Mechanisms of drug interaction can be classified as: pharmacodynamic, pharmacokinetic, and pharmaceutic.
T/F the interaction between nitrous oxide and sevoflurane is an example of synergism because the combined effect is greater than would be predicted by simple addition
T/F the interaction between propofol and remifentanil can be represented by a linear isobologram
T/F in a patient using buprenorphine patches, morphine can have a reduced effect because buprenorphine is a partial antagonist
T/F in a patient who has been reversed with neostigmine, but then needs to be urgently reintubated, suxamethonium would have a significantly reduced effect
T/F cigarette smoking inhibits many of the cytochrome P450 enzymes, thereby slowing the metabolism of many drugs
T/F competition for plasma protein binding sites between drugs, is a common reason for adverse drug effects in anaesthesia
T/F if suxamethonium is injected into an IV port immediately after thiopentone, a precipitate will form in the line
Hemmings & Hopkins, Chapter 9 (Anesthetic drug interactions)
The law of mass action states that the rate of a reaction is proportional to the concentration of the reacting substrates T/F
The affinity constant (Ka) is a measure strength of drug-receptor binding T/F
The dissociation constant (Kd) is a measure of the the tendency for the drug-receptor complex to split T/F
Ka is the molar concentration of the drug at which 50% of receptors are bound at equilibrium T/F
Kd is the molar concentration of the drug at which 50% of receptors are bound at equilibrium T/F
All drug receptors are proteins T/F
In general, drugs binding to receptors cause a conformational change T/F
Physiologic response is directly proportional to the number of receptors bound by drug T/F
An enzyme is a biological catalyst that increases the speed of a reaction without being consumed in the reaction itself T/F
A zero-order reaction is one whose rate is independent of the concentration of the reacting components and is, therefore, constant T/F
The Michaelis-Menten equation can model the velocity of both zero-order and first order reactions T/F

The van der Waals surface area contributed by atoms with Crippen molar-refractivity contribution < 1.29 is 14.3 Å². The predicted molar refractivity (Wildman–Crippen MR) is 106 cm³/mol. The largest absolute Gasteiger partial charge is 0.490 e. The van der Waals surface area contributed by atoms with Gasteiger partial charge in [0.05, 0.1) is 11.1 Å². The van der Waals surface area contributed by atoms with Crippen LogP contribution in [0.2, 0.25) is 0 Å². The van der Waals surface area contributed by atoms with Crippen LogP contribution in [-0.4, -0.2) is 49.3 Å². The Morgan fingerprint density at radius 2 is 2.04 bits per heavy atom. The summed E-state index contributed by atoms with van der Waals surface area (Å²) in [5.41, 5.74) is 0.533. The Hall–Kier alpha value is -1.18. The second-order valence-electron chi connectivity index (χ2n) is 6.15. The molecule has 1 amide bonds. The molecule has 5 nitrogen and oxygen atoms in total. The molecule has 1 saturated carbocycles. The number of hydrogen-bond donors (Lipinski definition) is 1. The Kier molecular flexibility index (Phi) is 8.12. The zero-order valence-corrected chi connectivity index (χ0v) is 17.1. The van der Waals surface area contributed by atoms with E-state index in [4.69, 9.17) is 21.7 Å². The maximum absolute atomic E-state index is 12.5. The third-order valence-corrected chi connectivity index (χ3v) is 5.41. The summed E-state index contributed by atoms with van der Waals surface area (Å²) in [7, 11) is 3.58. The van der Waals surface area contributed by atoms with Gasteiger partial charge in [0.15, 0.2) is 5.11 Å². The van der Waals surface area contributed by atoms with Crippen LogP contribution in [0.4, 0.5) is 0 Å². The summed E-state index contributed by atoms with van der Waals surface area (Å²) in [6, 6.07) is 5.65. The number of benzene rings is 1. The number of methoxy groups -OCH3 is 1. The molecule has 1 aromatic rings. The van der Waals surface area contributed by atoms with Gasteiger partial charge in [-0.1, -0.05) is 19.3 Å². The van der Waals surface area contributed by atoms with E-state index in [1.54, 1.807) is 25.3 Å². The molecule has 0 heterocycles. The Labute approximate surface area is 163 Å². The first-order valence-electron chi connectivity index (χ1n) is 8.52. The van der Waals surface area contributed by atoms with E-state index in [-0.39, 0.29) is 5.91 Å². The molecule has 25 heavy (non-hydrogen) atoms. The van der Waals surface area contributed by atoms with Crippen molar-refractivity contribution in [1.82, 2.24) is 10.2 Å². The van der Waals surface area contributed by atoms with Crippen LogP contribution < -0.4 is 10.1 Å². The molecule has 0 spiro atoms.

The following is an (incomplete) list of a few ‘types’ of receptors I could think of or find in a few textbooks I perused. I am sure you can add to this list.
Can you provide a definition of a ‘receptor’ that covers the list above?
Which of these would not fit with the usual idea of a ligand/receptor interaction?
There was a time when the concept of a receptor did not exist but now we use the word almost every day.
How did we get from then to now, i.e. what is the evidence for the existence of receptors?
There are six LO’s relevant to receptor theory. A number have been covered before and there are two that will be covered is the next two posts.
BT_GS 1.1 Explain the concept of drug action with respect to: Receptor theory, Enzyme interactions, Physico-chemical interactions
BT_GS 1.5 Explain the law of mass action and describe affinity and dissociation constants
I know BT_GS 1.21 does not mention receptors but it is related to the main question of this post. Can you explain how?
These two eBooks on the ANZCA Library website have comprehensive sections on receptor theory:
Rang & Dale’s Pharmacology 8e Ch 2 How drugs act: general principles. (Probably the better of the two)
Goodman & Gilman The Pharmacological Basis of Therapeutics 13e Ch 3
If you think the CICM syllabus seems similar to the ANZCA Primary Exam LO’s (Appendix Two) – you would be right – the CICM syllabus was created from the old ANZCA Primary Exam Syllabus.
Which one do you prefer?